Glass artist John Geci moved to North Carolina in 1995, and the move had a profound effect on his life path. “Like many of the people who go through Penland [School of Craft], I planned to be here for two months,” Geci explained. Little did he know at the time that he would go on to work for different glass blowers in the Western North Carolina area, as well as help at Penland – teaching and maintaining building equipment for them. He then become a resident at the (now defunct) Energy Exchange, a methane-powered glass and potter studio built on an old landfill. After about four years there, Geci saved up enough to buy his house and start building his shop. “I got the studio running in the spring of 2006,” he says. “Pretty much haven’t had an honest job since 1996.”
Geci’s glass studio is located about four miles from Penland, just up the hill from the home he shares with his wife, Courtney Martin, and her pottery studio. The second floor of his space doubles as a gallery where they sell their glass and ceramic wares. “We’re casually open every day,” Geci says. “It’s something that we encourage, because it’s so nice not to travel [to festivals and be available locally]. In the late spring, summer, fall, we get people coming in.”
As the Asheville Art Museum is building its new state-of-the-art facility and encouraging the community to Make It New and Make It Yours, Geci shared that could be a philosophy applied to the community of glass blowers in Western North Carolina. “Everybody has such a different approach to glass and very distinct work, which is something that is so great about this area. On the island of Murano off [the coast of] Venice, where really, to this day, is sort of the most important area of glass, they are notorious for just shamelessly stealing each other’s ideas and designs,” Geci said. “Here it’s so important to have your own style. That sort of work is truly an expression of each individual. I always think that’s a really nice thing, because this area is also extremely open – everyone helps each other.”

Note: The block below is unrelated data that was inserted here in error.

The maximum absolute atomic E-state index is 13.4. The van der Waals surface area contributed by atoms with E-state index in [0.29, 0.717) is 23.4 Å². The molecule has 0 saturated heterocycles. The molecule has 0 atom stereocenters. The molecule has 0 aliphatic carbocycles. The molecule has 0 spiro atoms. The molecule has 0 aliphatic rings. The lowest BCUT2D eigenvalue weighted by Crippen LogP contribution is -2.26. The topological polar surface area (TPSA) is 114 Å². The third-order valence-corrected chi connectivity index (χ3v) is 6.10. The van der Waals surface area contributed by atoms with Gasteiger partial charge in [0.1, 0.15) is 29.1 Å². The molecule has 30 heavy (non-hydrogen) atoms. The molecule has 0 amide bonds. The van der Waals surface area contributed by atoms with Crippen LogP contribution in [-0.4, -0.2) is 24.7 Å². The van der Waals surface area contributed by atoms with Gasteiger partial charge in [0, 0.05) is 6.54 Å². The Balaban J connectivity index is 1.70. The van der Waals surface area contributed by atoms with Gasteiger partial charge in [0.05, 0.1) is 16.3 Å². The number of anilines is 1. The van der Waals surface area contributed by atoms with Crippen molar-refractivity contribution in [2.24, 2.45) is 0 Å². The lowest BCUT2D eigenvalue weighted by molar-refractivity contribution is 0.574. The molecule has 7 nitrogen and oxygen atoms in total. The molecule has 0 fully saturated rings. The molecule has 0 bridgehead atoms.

With so many glass blowers in the area connected to Penland, Geci alluded to the school (and its close community and small class size) as a reason for this attitude of regional cooperation. “You really see that the golden rule works very well in a small group,” he says. “I think the idea [is that] people who live here obviously want to live out in the country. Part of that is self-sufficiency, but it’s also the idea of being in a small community you help out your neighbors…I have a number of friends that I can just call up and ask for tech support or to talk to somebody about color formulas. In some glass communities there are just treasured secrets, but here, it’s if we disseminate the information we all learn more.”
Likewise, the Asheville Art Museum is proud to be a part of Summer of Glass, a community-wide effort to celebrate the art of glass this summer. From May through October 2018 – coinciding with an exhibition of Dale Chihuly’s immense glass sculptures at Biltmore Estate – artists, galleries, nonprofits, and others are displaying and demonstrating glass from regional historical and contemporary perspectives. About the efforts, Geci shared, “I’m really excited about it. It’s amazing how much energy is going into it.” No doubt this celebration will help tell the story of Western North Carolina’s unique role in the studio glass movement.
John Geci’s glass work is available at the Asheville Art Museum Store.